How To Easily Temper Chocolate, For The Uninitiated

Tempering chocolate is a crucial step in making chocolate with an attractive look and texture. Tempering yields chocolate with "a snappy, professional-looking finish," according to Alton Brown, scientific hack extraordinaire, on his blog.

Without tempering, chocolate has a lackluster matte appearance and a lower melting point. That is because the cocoa butter in chocolate crystalizes into six possible shapes, which affects its texture. Chocolate that is thick and gluey when melted probably has an abundance of form six crystals, and the other crystal forms can make chocolate that breaks apart too easily. Tempering changes the shape of those crystals to form five, creating a workable, dippable, pretty-looking chocolate.

One method of tempering chocolate is called tabling, which involves working melted chocolate with a bench scraper across a marble slab or chilled sheet pan. It is a hassle that is probably enough to prevent you from ever satisfying your chocolate-covered strawberry craving. Instead, look toward the seeding method. Simply stir room-temperature chocolate into melted chocolate to slowly cool it off. You can even melt the chocolate in the microwave.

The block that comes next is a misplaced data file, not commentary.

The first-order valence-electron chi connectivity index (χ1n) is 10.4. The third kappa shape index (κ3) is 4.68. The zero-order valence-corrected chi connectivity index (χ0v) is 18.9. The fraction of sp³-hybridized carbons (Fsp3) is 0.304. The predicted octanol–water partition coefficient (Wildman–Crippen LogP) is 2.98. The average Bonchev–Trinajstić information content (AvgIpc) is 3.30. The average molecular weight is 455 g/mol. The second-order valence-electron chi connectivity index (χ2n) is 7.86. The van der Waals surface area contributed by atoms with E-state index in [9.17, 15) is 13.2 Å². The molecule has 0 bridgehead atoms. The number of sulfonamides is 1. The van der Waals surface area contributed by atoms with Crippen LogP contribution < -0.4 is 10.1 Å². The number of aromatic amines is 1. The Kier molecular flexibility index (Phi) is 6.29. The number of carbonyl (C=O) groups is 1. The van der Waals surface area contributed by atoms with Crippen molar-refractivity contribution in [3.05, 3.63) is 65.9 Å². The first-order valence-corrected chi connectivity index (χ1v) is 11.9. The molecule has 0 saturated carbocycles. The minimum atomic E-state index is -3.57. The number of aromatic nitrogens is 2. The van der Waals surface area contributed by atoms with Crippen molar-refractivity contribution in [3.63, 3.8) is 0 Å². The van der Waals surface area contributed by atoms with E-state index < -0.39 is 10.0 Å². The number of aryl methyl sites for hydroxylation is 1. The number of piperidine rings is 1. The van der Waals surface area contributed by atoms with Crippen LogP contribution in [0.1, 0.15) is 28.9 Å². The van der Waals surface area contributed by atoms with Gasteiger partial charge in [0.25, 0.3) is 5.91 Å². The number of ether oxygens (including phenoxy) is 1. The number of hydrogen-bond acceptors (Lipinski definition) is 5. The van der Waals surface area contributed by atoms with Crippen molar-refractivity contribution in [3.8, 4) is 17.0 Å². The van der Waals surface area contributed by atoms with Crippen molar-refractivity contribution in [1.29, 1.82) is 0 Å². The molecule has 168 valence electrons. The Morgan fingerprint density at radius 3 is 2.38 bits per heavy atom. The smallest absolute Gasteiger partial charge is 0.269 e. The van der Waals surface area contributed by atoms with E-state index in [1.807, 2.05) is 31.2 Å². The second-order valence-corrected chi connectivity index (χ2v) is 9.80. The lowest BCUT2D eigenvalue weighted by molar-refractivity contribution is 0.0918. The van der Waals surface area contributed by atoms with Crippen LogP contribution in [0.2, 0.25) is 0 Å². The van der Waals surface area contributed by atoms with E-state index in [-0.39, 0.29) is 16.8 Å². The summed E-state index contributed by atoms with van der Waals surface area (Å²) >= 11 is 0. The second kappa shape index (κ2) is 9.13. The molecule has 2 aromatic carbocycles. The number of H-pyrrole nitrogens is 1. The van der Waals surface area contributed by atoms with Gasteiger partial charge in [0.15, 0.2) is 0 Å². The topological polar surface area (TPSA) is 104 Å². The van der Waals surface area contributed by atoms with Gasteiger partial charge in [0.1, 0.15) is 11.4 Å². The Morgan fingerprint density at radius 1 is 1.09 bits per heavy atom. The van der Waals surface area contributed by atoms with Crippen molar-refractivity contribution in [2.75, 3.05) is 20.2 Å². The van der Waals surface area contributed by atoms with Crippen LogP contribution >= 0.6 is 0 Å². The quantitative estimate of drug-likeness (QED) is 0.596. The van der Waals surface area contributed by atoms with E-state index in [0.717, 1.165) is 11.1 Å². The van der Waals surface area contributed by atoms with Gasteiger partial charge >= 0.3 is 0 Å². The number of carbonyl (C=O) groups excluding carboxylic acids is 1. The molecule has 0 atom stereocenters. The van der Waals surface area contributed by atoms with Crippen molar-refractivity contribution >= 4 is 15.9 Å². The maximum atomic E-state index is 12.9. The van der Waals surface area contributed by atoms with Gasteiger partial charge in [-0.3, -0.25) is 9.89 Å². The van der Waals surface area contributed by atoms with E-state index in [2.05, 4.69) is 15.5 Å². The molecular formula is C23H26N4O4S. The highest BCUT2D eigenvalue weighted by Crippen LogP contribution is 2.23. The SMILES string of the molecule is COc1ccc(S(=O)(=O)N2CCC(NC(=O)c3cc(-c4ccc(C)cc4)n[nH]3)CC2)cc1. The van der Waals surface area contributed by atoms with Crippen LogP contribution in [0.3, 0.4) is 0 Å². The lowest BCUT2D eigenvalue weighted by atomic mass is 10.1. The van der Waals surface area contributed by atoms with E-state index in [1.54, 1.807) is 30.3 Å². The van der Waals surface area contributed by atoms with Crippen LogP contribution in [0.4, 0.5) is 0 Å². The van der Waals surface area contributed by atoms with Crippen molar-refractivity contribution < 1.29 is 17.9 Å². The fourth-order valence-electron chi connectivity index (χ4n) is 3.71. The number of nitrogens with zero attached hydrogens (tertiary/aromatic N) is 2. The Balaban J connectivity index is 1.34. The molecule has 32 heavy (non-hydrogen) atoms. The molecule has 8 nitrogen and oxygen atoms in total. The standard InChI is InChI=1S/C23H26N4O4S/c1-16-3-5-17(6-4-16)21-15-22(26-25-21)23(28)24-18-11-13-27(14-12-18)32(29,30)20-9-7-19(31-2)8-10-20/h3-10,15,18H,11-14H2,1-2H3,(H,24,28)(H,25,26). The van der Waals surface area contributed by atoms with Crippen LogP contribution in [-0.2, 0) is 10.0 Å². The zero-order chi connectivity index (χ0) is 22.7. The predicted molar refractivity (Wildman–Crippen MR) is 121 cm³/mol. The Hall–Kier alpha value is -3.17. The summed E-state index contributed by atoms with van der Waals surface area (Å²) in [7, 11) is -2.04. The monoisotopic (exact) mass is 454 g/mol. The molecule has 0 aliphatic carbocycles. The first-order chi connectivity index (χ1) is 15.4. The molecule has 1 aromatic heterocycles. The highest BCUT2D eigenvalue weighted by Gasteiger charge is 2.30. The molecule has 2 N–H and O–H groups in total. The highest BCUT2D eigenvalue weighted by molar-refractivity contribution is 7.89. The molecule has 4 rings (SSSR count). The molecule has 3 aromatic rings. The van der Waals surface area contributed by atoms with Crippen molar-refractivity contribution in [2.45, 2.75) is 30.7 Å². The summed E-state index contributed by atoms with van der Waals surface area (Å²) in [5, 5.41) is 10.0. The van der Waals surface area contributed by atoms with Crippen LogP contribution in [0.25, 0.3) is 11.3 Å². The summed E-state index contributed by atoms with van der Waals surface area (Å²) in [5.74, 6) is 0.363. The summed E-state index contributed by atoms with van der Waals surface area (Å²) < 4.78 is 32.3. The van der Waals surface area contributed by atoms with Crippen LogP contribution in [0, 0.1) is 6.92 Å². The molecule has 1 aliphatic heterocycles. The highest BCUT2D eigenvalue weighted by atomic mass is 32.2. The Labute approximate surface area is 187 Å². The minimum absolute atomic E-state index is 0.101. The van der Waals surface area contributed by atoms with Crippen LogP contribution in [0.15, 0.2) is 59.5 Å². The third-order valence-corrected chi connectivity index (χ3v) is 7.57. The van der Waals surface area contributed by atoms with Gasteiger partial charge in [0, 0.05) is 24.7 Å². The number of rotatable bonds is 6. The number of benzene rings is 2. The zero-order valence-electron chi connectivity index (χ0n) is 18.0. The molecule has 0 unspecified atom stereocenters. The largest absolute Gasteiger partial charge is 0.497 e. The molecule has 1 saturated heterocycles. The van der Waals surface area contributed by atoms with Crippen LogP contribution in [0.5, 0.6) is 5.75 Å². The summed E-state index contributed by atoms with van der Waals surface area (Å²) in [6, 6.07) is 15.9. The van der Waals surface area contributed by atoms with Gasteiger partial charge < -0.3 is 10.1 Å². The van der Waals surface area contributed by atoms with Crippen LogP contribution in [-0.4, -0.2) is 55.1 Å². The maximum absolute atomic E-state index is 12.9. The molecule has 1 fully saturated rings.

How to quickly and easily temper chocolate

You will need a knife, cutting board, heat-proof bowl, and rubber spatula. Start by finely chopping your chocolate — smaller pieces help the chocolate melt more evenly and protect against scorching.

If using a double boiler, bring water to a bare simmer in a pot and place a heat-proof bowl on top. The bowl should cover the top of the pot but should not touch the water. The steam provides enough indirect heat to gently melt the chocolate. For more precise results, use an instant-read thermometer to ensure the temperature does not rise above 88 degrees Fahrenheit for dark chocolate and 86 degrees Fahrenheit for milk and white chocolate. Alternatively, melt chocolate in the microwave at 50% power in 30-second intervals, checking the temperature and stirring between each round. If the temperature does rise above the targeted limit, remove the melting chocolate from the heat and stir vigorously to cool it down.

Once the chocolate has melted, add two-thirds of your chopped chocolate to the bowl and stir quickly and continuously to melt. This agitation helps form stable crystalline structures. Once the chocolate is melted, add the remaining chocolate in three or four batches, stirring to combine each time. The seeding process slowly cools and stabilizes the chocolate. While it requires a little patience, this technique is very straightforward so that you can make all the chocolate confections and fancy desserts your chocolate-loving heart desires.